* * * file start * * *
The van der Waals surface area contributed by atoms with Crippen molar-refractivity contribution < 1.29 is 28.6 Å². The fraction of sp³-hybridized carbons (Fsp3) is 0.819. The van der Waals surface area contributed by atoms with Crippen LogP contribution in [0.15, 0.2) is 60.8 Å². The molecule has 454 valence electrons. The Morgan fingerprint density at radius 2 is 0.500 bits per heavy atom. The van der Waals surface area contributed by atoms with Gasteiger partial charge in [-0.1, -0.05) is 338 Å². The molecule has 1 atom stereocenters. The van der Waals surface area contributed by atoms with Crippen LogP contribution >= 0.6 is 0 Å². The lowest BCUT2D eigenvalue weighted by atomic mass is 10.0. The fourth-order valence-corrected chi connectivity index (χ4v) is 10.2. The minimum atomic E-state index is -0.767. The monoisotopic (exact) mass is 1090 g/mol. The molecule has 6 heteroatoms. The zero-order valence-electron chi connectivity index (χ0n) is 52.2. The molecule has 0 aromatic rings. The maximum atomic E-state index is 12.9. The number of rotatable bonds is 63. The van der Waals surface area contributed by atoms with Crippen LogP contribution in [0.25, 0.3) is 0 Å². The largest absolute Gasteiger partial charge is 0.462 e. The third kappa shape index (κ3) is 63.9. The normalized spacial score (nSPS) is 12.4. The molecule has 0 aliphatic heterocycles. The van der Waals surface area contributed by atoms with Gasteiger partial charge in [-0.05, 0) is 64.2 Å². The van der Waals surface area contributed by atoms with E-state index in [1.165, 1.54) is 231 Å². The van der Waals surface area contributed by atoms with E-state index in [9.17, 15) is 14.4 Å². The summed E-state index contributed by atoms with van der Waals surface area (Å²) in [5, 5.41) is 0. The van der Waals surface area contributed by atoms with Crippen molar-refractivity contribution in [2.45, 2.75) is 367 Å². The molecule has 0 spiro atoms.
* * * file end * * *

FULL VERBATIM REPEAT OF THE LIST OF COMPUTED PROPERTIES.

The van der Waals surface area contributed by atoms with Crippen molar-refractivity contribution < 1.29 is 28.6 Å². The fraction of sp³-hybridized carbons (Fsp3) is 0.819. The van der Waals surface area contributed by atoms with Crippen LogP contribution in [0.15, 0.2) is 60.8 Å². The molecule has 454 valence electrons. The Morgan fingerprint density at radius 2 is 0.500 bits per heavy atom. The van der Waals surface area contributed by atoms with Gasteiger partial charge in [-0.1, -0.05) is 338 Å². The molecule has 1 atom stereocenters. The van der Waals surface area contributed by atoms with Crippen LogP contribution >= 0.6 is 0 Å². The lowest BCUT2D eigenvalue weighted by atomic mass is 10.0. The fourth-order valence-corrected chi connectivity index (χ4v) is 10.2. The minimum atomic E-state index is -0.767. The monoisotopic (exact) mass is 1090 g/mol. The molecule has 6 heteroatoms. The zero-order valence-electron chi connectivity index (χ0n) is 52.2. The molecule has 0 aromatic rings. The maximum atomic E-state index is 12.9. The number of rotatable bonds is 63. The van der Waals surface area contributed by atoms with Crippen LogP contribution in [0.25, 0.3) is 0 Å². The largest absolute Gasteiger partial charge is 0.462 e. The third kappa shape index (κ3) is 63.9. The normalized spacial score (nSPS) is 12.4. The molecule has 0 aliphatic heterocycles. The van der Waals surface area contributed by atoms with Gasteiger partial charge in [-0.05, 0) is 64.2 Å². The van der Waals surface area contributed by atoms with E-state index in [1.165, 1.54) is 231 Å². The van der Waals surface area contributed by atoms with E-state index in [9.17, 15) is 14.4 Å². The summed E-state index contributed by atoms with van der Waals surface area (Å²) in [5, 5.41) is 0. The van der Waals surface area contributed by atoms with Crippen molar-refractivity contribution in [2.45, 2.75) is 367 Å². The molecule has 0 spiro atoms.